"The major metal magazines slaughtered Emperor's early albums." How black metal icon Ihsahn ditched corpsepaint and church burnings to become a prog master

Ihsahn 2024
(Image credit: Andy Ford)

Vegard Sverre Tveitan helped change the course of metal while he was still in his teens. The man better known to the wider world as Ihsahn was the vocalist, guitarist and keyboard player with black metal standard-bearers Emperor, whose landmark debut album, 1994’s In The Nightside Eclipse – released when Ihsahn was just 18 – brought a frosty grandiosity to this harshest of genres. 

Derided in many quarters at the time, both Emperor and the scene to which they were central are viewed as hugely influential today. Unlike Emperor guitarist Samoth and drummer Faust, who were convicted of arson and murder respectively, Ihsahn steered clear of direct involvement in the criminality and violence that gave black metal its initial notoriety. 

He remained with his hand on Emperor’s creative tiller until they disbanded in 2001 following their fourth album, Prometheus: The Discipline Of Fire & Demise (they subsequently reunited in 2006, though purely as a live band). For the last 18 years, he’s ploughed a unique furrow as a solo artist, incorporating elements of prog, jazz and pop into his expansive, inventive music. 

His latest, self-titled album is the closest he’s come to returning to his extreme metal roots since the Emperor days, though, in typical Ihsahn fashion, it’s accompanied by a companion album, an entirely orchestral reimaging of the same songs. 

“Music’s an addiction and it has been for as long as I can remember,” he says in his measured and thoughtful way. “I know that sounds pretentious, but it truly feels like it’s a blessing that in many ways I never felt like I had a choice.”

What was your earliest exposure to music? 

“Records would be played and my grandmother had a piano at her house. I showed an early interest and started taking lessons when I was about six or seven. As far as heavier music goes, I grew up on a farm and the neighbour’s twins were two years older than me. When they started school they came back and sang We’re Not Gonna Take It by Twisted Sister to me. I was immediately a fan even though I hadn’t heard the actual track.” 

Was it a working farm and was that your parents’ occupation?

 “My mother worked at the bank and my father was a police officer but also worked the farm with my grandparents. He was bound to take over the farm, and they always thought that I’d take over after him.” 

Were you quite isolated growing up? 

“I was 10 or 11 when I got my first electric guitar and I had one of the old electric organs with built-in rhythms. There were no other kids around after school. I had to take a bus, so much of my time was spent jamming alone. For some strange reason my mother brought home a four-track recorder, so even at 11 I was tracking drums from the organ, recording bass parts and then recording guitar parts. I was putting music together like a puzzle.” 

How big a turning point in your life was meeting your future Emperor bandmate, Samoth? 

“Oh, hugely. I’d tried to join local bands but they didn’t want to go anywhere. [Hometown] Notodden had a blues festival and I met Samoth at a seminar where they got kids to play these blues standards together. He was a year older, in a band with guys who were 15 or 16. I was 13 so in my head he was playing with grown-ups - they came to rehearsal on mopeds! They needed a guitarist and I had long hair and my denim jacket with Iron Maiden patches, so I joined their band.” 

By the time Emperor formed, how aware were you of something developing in Norway? 

“At that time there really wasn’t. In the death metal days before Emperor, we were in touch with Ivar [Bjørnson] and Grutle [Kjellson] from what would become Enslaved. We would go to where they lived by bus and play their youth club. Then we started going to [Mayhem guitarist/black metal central figure] Euronymous’s shop [Helvete, in Oslo] and there was this very similar collective influence from the old Bathory stuff. Darkthrone very early on switched from a death metal style to more old-school black metal stuff, but it was this gradual thing.”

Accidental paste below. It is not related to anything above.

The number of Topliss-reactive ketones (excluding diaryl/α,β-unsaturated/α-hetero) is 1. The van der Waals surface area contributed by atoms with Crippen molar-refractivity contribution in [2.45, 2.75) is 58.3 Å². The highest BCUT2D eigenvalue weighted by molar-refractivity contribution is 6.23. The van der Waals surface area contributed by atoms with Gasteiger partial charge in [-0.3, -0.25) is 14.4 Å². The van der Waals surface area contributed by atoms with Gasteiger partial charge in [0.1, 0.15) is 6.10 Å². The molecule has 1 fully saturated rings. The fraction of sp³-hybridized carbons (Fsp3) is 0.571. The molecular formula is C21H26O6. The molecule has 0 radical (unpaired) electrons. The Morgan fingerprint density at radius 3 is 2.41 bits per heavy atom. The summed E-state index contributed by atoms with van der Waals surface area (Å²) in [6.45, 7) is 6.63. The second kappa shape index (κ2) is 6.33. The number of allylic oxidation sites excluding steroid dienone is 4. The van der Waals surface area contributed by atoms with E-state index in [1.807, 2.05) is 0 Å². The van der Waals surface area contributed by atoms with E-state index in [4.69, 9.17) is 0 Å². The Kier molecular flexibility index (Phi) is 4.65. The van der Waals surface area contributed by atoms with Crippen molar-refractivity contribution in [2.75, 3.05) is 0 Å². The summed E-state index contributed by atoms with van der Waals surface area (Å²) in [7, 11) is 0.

With the stage names and corpsepaint were you almost playing characters, like a more evil Kiss? 

“When you’re doing music, it’s an artform that kind of uses you. Performing and everything, in some ways you’re a medium, you’re physically part of it. I guess it feels natural to distance it from the private, everyday part of who you are. Especially when you’re young and trying to convince yourself more than anyone else, you try to make yourself into this character you want to be. Pre-internet we only saw this one picture of Quorthon with the pentagram and this one picture of Tom G. Warrior with the bullet belts. It felt very natural to go that route, to really live it. 

“And it wasn’t like we did other things and then played in a band too. It was 24/7. Going to sleep wasn’t in the mentality of black metal. With social media these days you get so close to the artist, which is not necessarily a good thing. It’s almost like a counterpart when you see bands like Ghost or Sleep Token maintaining that distance between artist and music. I’m not sure if people would have connected to our early albums if they’d had this image of spotty teenagers!” 

You adopted corpsepaint early but got rid of it quickly too. Were all the extraneous things surrounding black metal a distraction from the music? 

“They were of course, but I think a lot of the aesthetic and mentality of black metal, what attracted us in the first place, was this non-collective thinking. It was very much based on individuality. We were one of the first bands to adopt the full-on corpsepaint at live shows and also one of the first to leave it behind, because it so quickly became just… a thing. And we wanted to keep evolving and moving.” 

Did you feel a bit apart from the church burnings and violence and everything that went alongside the music in black metal? 

“I’m not sure I felt apart. I was very fortunate to not get involved in any of it in that respect, but I think we were all very consumed with the whole thing. The attention it got. All the negative attention and our local community’s reaction to it, it became fuel to the fire. It exaggerated this feeling of ‘us and them’. So I felt involved like that and in my band there were of course consequences. 

“And you can’t really deny that it kind of validated the seriousness of what we were doing. I heard someone talking about young rap artists these days who start doing criminal activity to give credibility and validity to the things they’re singing about. It’s a very strange teenage thing, some kind of rebellious wish to have power and be taken seriously. To be dangerous. Because when you’re a teenager you’re also so vulnerable. We don’t have to psychoanalyse it all but as a grown-up I think it’s much easier to see how this happened.” 

With that ‘us and them’ mentality, did you feel a sense of belonging to something bigger?